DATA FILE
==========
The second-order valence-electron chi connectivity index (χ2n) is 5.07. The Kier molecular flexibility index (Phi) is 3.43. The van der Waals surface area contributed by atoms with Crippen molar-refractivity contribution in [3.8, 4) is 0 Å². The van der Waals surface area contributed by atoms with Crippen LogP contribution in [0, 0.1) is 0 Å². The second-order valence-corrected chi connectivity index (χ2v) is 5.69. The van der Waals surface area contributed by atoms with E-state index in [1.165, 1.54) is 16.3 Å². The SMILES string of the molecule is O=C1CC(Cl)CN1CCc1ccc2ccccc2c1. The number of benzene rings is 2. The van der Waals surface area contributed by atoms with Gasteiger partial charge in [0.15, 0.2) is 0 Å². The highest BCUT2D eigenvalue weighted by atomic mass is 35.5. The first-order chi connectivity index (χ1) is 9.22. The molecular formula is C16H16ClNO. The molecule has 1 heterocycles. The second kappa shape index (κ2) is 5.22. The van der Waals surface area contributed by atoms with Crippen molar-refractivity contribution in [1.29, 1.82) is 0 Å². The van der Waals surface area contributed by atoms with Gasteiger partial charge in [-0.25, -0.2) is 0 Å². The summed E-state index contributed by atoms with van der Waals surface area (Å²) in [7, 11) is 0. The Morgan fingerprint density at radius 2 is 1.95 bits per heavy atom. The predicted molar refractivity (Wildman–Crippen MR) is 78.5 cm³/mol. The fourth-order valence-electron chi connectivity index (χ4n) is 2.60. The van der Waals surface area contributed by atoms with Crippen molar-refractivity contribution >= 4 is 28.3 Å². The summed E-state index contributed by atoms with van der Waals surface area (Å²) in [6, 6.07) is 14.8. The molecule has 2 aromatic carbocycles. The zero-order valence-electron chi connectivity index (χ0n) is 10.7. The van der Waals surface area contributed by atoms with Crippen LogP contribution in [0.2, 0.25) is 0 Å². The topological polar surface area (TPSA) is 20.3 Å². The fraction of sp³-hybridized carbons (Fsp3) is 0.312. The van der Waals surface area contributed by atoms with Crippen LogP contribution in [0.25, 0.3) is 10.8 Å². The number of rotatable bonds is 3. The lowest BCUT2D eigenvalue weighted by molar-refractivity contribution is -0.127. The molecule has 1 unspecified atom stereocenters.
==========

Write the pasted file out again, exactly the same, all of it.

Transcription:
The second-order valence-electron chi connectivity index (χ2n) is 5.07. The Kier molecular flexibility index (Phi) is 3.43. The van der Waals surface area contributed by atoms with Crippen molar-refractivity contribution in [3.8, 4) is 0 Å². The van der Waals surface area contributed by atoms with Crippen LogP contribution in [0, 0.1) is 0 Å². The second-order valence-corrected chi connectivity index (χ2v) is 5.69. The van der Waals surface area contributed by atoms with E-state index in [1.165, 1.54) is 16.3 Å². The SMILES string of the molecule is O=C1CC(Cl)CN1CCc1ccc2ccccc2c1. The number of benzene rings is 2. The van der Waals surface area contributed by atoms with Gasteiger partial charge in [0.15, 0.2) is 0 Å². The highest BCUT2D eigenvalue weighted by atomic mass is 35.5. The first-order chi connectivity index (χ1) is 9.22. The molecular formula is C16H16ClNO. The molecule has 1 heterocycles. The second kappa shape index (κ2) is 5.22. The van der Waals surface area contributed by atoms with Crippen molar-refractivity contribution in [1.29, 1.82) is 0 Å². The van der Waals surface area contributed by atoms with Gasteiger partial charge in [-0.25, -0.2) is 0 Å². The summed E-state index contributed by atoms with van der Waals surface area (Å²) in [7, 11) is 0. The Morgan fingerprint density at radius 2 is 1.95 bits per heavy atom. The predicted molar refractivity (Wildman–Crippen MR) is 78.5 cm³/mol. The fourth-order valence-electron chi connectivity index (χ4n) is 2.60. The van der Waals surface area contributed by atoms with Crippen molar-refractivity contribution >= 4 is 28.3 Å². The summed E-state index contributed by atoms with van der Waals surface area (Å²) in [6, 6.07) is 14.8. The molecule has 2 aromatic carbocycles. The zero-order valence-electron chi connectivity index (χ0n) is 10.7. The van der Waals surface area contributed by atoms with Crippen LogP contribution in [0.2, 0.25) is 0 Å². The topological polar surface area (TPSA) is 20.3 Å². The fraction of sp³-hybridized carbons (Fsp3) is 0.312. The van der Waals surface area contributed by atoms with Crippen LogP contribution in [0.25, 0.3) is 10.8 Å². The number of rotatable bonds is 3. The lowest BCUT2D eigenvalue weighted by molar-refractivity contribution is -0.127. The molecule has 1 unspecified atom stereocenters.